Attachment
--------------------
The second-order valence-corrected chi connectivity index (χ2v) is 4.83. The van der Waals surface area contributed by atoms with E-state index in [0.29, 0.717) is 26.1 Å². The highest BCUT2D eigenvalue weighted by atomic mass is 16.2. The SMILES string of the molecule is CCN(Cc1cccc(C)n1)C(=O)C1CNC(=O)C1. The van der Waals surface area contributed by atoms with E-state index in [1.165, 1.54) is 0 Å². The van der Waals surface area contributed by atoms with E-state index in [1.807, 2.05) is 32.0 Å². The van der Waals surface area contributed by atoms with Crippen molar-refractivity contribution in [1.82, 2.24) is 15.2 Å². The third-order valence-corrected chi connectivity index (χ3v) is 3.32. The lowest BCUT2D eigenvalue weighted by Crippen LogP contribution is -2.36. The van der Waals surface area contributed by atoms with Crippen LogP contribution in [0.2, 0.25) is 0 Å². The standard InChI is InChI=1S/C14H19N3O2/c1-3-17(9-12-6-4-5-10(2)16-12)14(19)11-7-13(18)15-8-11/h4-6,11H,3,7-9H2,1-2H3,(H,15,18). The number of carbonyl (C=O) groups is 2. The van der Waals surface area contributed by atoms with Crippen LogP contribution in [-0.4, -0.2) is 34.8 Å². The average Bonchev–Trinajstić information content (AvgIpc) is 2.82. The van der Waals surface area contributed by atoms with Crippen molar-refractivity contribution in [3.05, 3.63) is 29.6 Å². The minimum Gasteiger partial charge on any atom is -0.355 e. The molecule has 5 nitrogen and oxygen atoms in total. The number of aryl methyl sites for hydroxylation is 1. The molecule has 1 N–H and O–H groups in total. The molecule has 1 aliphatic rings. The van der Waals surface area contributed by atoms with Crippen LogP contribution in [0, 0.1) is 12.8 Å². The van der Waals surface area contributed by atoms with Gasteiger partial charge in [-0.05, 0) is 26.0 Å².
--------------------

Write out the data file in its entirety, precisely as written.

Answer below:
The second-order valence-corrected chi connectivity index (χ2v) is 4.83. The van der Waals surface area contributed by atoms with E-state index in [0.29, 0.717) is 26.1 Å². The highest BCUT2D eigenvalue weighted by atomic mass is 16.2. The SMILES string of the molecule is CCN(Cc1cccc(C)n1)C(=O)C1CNC(=O)C1. The van der Waals surface area contributed by atoms with E-state index in [1.165, 1.54) is 0 Å². The van der Waals surface area contributed by atoms with E-state index in [1.807, 2.05) is 32.0 Å². The van der Waals surface area contributed by atoms with Crippen molar-refractivity contribution in [1.82, 2.24) is 15.2 Å². The third-order valence-corrected chi connectivity index (χ3v) is 3.32. The lowest BCUT2D eigenvalue weighted by Crippen LogP contribution is -2.36. The van der Waals surface area contributed by atoms with Crippen LogP contribution in [0.2, 0.25) is 0 Å². The standard InChI is InChI=1S/C14H19N3O2/c1-3-17(9-12-6-4-5-10(2)16-12)14(19)11-7-13(18)15-8-11/h4-6,11H,3,7-9H2,1-2H3,(H,15,18). The number of carbonyl (C=O) groups is 2. The van der Waals surface area contributed by atoms with Crippen LogP contribution in [-0.4, -0.2) is 34.8 Å². The average Bonchev–Trinajstić information content (AvgIpc) is 2.82. The van der Waals surface area contributed by atoms with Crippen molar-refractivity contribution in [3.05, 3.63) is 29.6 Å². The minimum Gasteiger partial charge on any atom is -0.355 e. The molecule has 5 nitrogen and oxygen atoms in total. The number of aryl methyl sites for hydroxylation is 1. The molecule has 1 N–H and O–H groups in total. The molecule has 1 aliphatic rings. The van der Waals surface area contributed by atoms with Crippen LogP contribution in [0, 0.1) is 12.8 Å². The van der Waals surface area contributed by atoms with Gasteiger partial charge in [-0.05, 0) is 26.0 Å².